The main difficulty in implementing a spherical quad-tree lies in the fact that neighbors need to be checked by direction (N/S/E/W). On a cube there is no way to set up all 6 faces so that the directions map smoothly with each other. It's impossible to set it up so that going N and then S always puts you back in the same node. See the right-most face in figure 2 below for an example. Next, think about the code trying to determine whether that face's NW quadrant's neighbor to the north is split into a full node. When dealing with neighbors in the same cube face, you can look at the north neighbor's SW quadrant. In this specific case, you need to check the north neighbor's SE quadrant (but it can be different for each case).

Maintaining the neighbor pointers themselves is almost as much of a pain as figuring out which quadrant of each neighbor to check. To help deal with issues like this, I created lookup tables in PlanetaryMapNode.cpp for each of the 6 cube faces, 4 quadrants, and 4 directions. They look like this:

m_nFaceNeighbor[TopFace][LeftEdge] = LeftFace;
m_nFaceNeighbor[LeftFace][TopEdge] = TopFace;

This lets me know that going west from the top cube face takes you to the left cube face, but that you must go north to get back to the top cube face. The code for this is ugly, and I really hate ugly code, but once it's implemented you don't have to worry about it very often. If all else fails, you can also create a position with 3D coordinates a bit to the side of the current node and traverse the tree from the root node(s) to find where it falls.

Planetary Factories

To separate the node class from the code building the planet, I created a class called CPlanetaryFactory. Each class derived from CPlanetaryFactory adds something different to the planet, and factories can be combined in different ways to build different types of planets. The CPlanetaryMap class keeps a list of factories for each planet, and when a node in the quad-tree needs to be built, each factory's BuildNode() method is called. Just in case the factory creates something that needs to be cleaned up, each factory's DestroyNode() method is called when a node is destroyed.

Each factory object is initialized with a CPropertySet object, which is a simple map of named properties. This property set is currently loaded from a configuration file called Planet_Quad.conf. A custom RTTI implementation is used to allow class names to be specified in the configuration file, and to keep CPlanetaryMap from having to know how to create and initialize each factory class. This should make it easy for you to create your own factory class, load its type class, and then change the config file to use it without having to change CPlanetaryMap or CPlanetaryMapNode. This is a very useful separation which can be extended to load factories from other DLLs using LoadLibrary. That would allow new factories to be added dynamically without changing or recompiling the main project.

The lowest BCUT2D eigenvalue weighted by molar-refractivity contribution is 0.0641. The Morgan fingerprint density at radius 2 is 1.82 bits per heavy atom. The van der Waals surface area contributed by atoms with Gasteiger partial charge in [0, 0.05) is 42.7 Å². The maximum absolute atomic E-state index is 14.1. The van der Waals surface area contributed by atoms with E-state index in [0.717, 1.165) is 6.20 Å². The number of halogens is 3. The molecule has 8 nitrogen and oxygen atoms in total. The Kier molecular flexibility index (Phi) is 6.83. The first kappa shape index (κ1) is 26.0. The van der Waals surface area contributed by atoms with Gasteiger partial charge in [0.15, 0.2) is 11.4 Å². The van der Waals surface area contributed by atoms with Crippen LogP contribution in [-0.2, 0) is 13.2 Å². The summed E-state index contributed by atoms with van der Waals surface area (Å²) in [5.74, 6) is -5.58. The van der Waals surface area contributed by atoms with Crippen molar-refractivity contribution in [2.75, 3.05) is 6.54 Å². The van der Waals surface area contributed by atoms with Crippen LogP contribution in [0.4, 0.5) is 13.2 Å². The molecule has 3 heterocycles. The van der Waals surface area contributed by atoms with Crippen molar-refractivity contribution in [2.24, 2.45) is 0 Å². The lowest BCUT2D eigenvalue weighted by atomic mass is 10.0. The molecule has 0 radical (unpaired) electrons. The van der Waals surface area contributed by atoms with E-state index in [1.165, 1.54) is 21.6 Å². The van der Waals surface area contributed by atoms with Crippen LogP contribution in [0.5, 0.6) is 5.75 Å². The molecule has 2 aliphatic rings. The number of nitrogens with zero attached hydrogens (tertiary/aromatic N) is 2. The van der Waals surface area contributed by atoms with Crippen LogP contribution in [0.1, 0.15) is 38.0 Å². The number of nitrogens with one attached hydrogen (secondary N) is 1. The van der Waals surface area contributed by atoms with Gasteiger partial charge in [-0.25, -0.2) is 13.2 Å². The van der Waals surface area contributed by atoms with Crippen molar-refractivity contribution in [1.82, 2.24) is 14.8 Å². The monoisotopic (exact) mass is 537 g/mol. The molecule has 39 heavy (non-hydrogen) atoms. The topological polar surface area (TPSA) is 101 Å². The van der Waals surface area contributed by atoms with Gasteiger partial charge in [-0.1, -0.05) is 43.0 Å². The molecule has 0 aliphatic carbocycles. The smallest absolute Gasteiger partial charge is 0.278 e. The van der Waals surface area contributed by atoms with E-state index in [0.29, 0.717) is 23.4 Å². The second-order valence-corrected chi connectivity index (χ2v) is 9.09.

Here is a list of the factories that currently exist in the Planet_Quad project. All of these are proof-of-concept factories. They are very simple and not very well optimized for now, so there are plenty of things you can do to improve them.


This factory loops through each sample point in the node, calculates the direction vector from the center of the planet to that sample point, and passes it to a 3D noise function to determine the height for that sample.


This factory is just like CSimpleHeightMapFactory, but it pre-generates the first few octaves of noise into buffers. This takes up extra memory and incurs a small performance hit when the demo is launched, but it speeds up the node building process noticeably. It would also be easy to change this so that the pre-generated buffers were created without using noise-based fractals. You could “grow” the planet using plate tectonics, volcanoes, impacts, and erosion. You could also use artist-generated height maps.


This factory takes the height of each sample and applies a color to it. This factory is very simple, using height as its only criteria. It would be pretty easy to add latitude or other variables into the calculations, or to build a pre-generated map (i.e. if you “grow” your planet).


This factory adds millions, or even billions, of craters to the planetary surface fairly quickly and without using any memory. It does this by creating a “virtual” quad-tree (i.e. it creates the nodes it needs on the fly). To traverse this non-existent tree, instead of going to a child node, the random seed is altered in such a way that each virtual “child node” has a unique repeatable seed (or as close to unique as we can get it). A simple for loop runs through the levels, adjusting the height of each sample when it finds a “hit”. A very fast RNG (Random Number Generator) is important here. This virtual tree can be used for just about any type of special surface feature.


This factory is a very simple test to show that distinct objects can be added to the planet easily. It is just a proof-of-concept. The objects are grass billboards, which are managed in the factory object itself. This helps keep them all together for quick batched rendering, which is important for a large number of small similar objects like grass billboards. For objects that can move around and bump into each other, or for objects where rendering order is important, it would probably be better to manage the objects in the quad-tree.

Dynamically-Generated Ground Textures